It was an honour and privilege to speak in the debate on Jo Cox’s legacy.
She was a dear friend and colleague who always spoke truth to power, while valuing unity over division and was willing to work cross-party in the national interest.
We can learn so much from her.
Stephen Kinnock: It is a pleasure to follow the right hon. Member for Sutton Coldfield, I congratulate my hon. Friend the Member for Bermondsey and Old Southwark (Neil Coyle) on securing this debate, which is such an important occasion for us here in this House to reflect on Jo’s legacy, but, perhaps, above all else, I congratulate my hon. Friend the freshly minted hon. Member for Batley and Spen (Kim Leadbeater). I, too, joined her on the campaign trail in Batley and Spen. It really was quite an experience. I genuinely believe that Kim personally knew about 50% of the people and of every family on every street that we met in that constituency. We also had a chance to play some football in the streets, which I think was a vote winner. It certainly should be counted into the majority.
I am very grateful for the opportunity to contribute to this debate. I had the privilege of knowing Jo—[Interruption.] I did not realise that this would happen so quickly.
Jess Phillips: Will my hon. Friend give way?
Stephen Kinnock: I would like to give way, thank you.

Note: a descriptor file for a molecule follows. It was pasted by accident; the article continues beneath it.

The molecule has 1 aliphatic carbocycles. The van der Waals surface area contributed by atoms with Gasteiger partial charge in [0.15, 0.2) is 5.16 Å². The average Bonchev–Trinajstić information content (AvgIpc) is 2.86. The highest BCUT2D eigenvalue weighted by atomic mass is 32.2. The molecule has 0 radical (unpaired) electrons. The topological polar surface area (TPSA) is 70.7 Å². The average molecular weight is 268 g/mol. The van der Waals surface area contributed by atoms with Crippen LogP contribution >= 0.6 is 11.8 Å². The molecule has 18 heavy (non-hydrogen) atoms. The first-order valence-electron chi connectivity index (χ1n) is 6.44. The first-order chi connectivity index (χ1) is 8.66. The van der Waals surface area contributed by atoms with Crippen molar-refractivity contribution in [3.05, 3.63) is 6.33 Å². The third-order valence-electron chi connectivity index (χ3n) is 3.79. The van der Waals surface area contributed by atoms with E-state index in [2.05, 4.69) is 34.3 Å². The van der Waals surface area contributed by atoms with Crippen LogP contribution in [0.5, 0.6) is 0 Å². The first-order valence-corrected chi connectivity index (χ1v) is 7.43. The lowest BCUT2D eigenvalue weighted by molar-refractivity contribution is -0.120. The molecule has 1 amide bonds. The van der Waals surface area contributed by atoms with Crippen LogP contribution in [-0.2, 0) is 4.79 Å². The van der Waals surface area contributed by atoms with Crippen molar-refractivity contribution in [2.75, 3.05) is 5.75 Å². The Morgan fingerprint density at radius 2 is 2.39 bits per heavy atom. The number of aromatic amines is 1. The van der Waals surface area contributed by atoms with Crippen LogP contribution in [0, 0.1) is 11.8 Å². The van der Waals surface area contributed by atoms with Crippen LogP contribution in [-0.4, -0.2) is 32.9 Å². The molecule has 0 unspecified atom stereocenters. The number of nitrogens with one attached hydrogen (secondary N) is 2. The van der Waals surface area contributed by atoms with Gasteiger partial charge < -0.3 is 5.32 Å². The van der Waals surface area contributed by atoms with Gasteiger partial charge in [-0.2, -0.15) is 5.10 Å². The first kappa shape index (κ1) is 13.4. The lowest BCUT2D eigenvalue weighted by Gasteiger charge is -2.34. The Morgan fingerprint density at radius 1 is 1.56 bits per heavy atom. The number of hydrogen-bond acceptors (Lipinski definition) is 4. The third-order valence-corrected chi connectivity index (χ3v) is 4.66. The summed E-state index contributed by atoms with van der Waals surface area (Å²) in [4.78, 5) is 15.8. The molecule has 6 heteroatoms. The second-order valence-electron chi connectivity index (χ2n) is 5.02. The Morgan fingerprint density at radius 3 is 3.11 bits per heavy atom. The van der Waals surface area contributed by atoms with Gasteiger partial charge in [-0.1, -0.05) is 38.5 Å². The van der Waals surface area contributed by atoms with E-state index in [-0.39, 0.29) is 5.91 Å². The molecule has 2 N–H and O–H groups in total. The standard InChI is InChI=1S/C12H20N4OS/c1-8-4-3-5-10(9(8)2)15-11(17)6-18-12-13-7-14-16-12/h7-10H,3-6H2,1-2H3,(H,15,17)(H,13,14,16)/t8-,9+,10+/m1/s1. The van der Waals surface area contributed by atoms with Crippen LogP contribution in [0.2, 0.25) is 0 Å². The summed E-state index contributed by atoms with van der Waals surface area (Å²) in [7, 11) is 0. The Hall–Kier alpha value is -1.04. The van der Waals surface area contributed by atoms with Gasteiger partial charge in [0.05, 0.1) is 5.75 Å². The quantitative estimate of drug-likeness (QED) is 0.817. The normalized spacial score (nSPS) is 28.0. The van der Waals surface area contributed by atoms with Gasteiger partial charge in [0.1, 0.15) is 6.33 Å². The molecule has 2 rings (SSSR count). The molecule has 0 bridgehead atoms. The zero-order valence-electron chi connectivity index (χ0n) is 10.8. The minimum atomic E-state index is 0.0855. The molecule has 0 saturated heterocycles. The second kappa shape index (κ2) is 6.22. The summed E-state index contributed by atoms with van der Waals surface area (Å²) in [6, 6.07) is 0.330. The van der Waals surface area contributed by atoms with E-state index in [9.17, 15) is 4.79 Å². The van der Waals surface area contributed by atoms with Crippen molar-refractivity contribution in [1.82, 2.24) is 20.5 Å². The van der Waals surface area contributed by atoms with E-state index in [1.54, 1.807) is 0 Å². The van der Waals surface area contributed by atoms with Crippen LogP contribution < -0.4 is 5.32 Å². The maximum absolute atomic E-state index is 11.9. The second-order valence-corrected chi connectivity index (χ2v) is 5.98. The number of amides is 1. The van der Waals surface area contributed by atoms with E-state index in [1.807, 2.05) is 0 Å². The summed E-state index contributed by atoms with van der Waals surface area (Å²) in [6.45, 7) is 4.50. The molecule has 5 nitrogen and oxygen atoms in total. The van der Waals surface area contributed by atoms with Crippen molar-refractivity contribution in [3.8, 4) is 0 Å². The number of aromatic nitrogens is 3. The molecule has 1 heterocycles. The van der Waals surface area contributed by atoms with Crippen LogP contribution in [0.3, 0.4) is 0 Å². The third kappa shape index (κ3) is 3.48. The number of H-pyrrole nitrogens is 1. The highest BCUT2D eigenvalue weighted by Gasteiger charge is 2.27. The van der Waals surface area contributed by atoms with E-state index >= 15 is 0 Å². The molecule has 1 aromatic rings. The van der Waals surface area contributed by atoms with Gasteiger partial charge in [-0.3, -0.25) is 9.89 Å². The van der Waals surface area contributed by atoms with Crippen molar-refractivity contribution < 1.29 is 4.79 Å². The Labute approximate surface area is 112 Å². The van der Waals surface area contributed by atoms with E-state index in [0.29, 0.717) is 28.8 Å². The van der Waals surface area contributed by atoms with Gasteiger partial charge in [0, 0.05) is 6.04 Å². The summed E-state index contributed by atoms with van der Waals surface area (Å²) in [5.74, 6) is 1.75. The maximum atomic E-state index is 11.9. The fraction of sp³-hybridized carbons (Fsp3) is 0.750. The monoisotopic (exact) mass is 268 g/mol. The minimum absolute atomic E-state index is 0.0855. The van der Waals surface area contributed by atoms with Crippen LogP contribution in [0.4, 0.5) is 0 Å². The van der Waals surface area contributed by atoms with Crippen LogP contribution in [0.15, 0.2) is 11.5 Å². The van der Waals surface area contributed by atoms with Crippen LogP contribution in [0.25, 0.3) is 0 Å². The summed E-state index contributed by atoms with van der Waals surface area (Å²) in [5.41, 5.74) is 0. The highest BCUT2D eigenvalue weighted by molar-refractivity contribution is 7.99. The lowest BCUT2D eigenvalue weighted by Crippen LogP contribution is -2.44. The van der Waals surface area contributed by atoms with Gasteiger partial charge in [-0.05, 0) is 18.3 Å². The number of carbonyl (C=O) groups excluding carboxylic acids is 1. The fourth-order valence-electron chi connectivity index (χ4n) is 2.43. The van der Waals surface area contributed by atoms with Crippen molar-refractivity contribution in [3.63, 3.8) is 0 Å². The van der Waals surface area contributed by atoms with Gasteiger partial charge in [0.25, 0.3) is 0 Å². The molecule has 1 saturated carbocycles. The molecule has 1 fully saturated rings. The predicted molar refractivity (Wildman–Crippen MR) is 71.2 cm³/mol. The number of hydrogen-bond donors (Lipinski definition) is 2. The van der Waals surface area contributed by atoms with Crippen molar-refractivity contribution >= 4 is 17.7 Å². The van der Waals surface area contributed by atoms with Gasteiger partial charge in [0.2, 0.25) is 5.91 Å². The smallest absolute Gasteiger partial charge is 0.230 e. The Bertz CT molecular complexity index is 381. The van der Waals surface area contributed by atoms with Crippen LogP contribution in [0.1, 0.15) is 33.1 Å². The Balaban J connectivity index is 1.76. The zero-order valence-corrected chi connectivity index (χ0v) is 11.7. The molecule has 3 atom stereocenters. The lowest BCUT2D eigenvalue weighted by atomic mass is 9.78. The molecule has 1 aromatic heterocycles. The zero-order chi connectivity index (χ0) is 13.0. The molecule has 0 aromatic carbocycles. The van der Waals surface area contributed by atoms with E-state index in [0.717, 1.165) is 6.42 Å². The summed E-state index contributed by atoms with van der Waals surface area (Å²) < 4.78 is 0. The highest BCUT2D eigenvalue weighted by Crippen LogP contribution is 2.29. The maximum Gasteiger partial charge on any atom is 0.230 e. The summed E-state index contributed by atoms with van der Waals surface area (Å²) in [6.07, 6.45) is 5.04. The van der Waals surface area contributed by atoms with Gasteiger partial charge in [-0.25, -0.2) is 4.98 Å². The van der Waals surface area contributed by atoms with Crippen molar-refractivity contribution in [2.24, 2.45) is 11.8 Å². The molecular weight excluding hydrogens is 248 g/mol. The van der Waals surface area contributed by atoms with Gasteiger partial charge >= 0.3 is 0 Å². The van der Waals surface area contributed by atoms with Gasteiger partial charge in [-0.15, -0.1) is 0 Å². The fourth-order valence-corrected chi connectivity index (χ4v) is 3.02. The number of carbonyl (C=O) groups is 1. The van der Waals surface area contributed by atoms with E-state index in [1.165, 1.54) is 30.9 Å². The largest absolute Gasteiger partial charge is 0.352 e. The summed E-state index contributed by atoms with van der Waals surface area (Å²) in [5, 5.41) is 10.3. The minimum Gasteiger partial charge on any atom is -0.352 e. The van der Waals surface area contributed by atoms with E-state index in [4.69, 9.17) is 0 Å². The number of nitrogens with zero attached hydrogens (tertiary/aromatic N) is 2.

Jess Phillips: Does my hon. Friend agree that, without question, everybody in here can understand how difficult this is for many of us, but also how much we delight in celebrating our friend whom we miss so dearly? Everybody will understand that some of us may need a little time in this debate.
Stephen Kinnock: I thank my hon. Friend for her intervention, but I am not sure whether that has helped me to pull myself together, but I will give it my best shot.
I had the privilege of knowing Jo for around 20 years. I shared an office with her for a year before she was so cruelly taken from us. We were elected in 2016, and I am still in that same office now, and not a day goes by when I do not think of her hurtling into our office in her cycling gear, having a chat with my staff and talking about one of the most amazing campaigns that she would be working on. These campaigns ranged widely from reducing loneliness in society to standing up for refugees and fighting for the Labour party’s values, Britain’s democratic values and compassionate values internationally.
Jo was truly driven by giving a voice to the voiceless and by speaking truth to power. If I was really lucky she would bring her beautiful children into the office. I am not sure whether they are here with us today—I do not think they are—but it was always wonderful to see them. If I was really, really lucky I would receive a dinosaur drawing or even get the chance to read them a story. It is these personal memories of Jo that I continue to cherish most every day.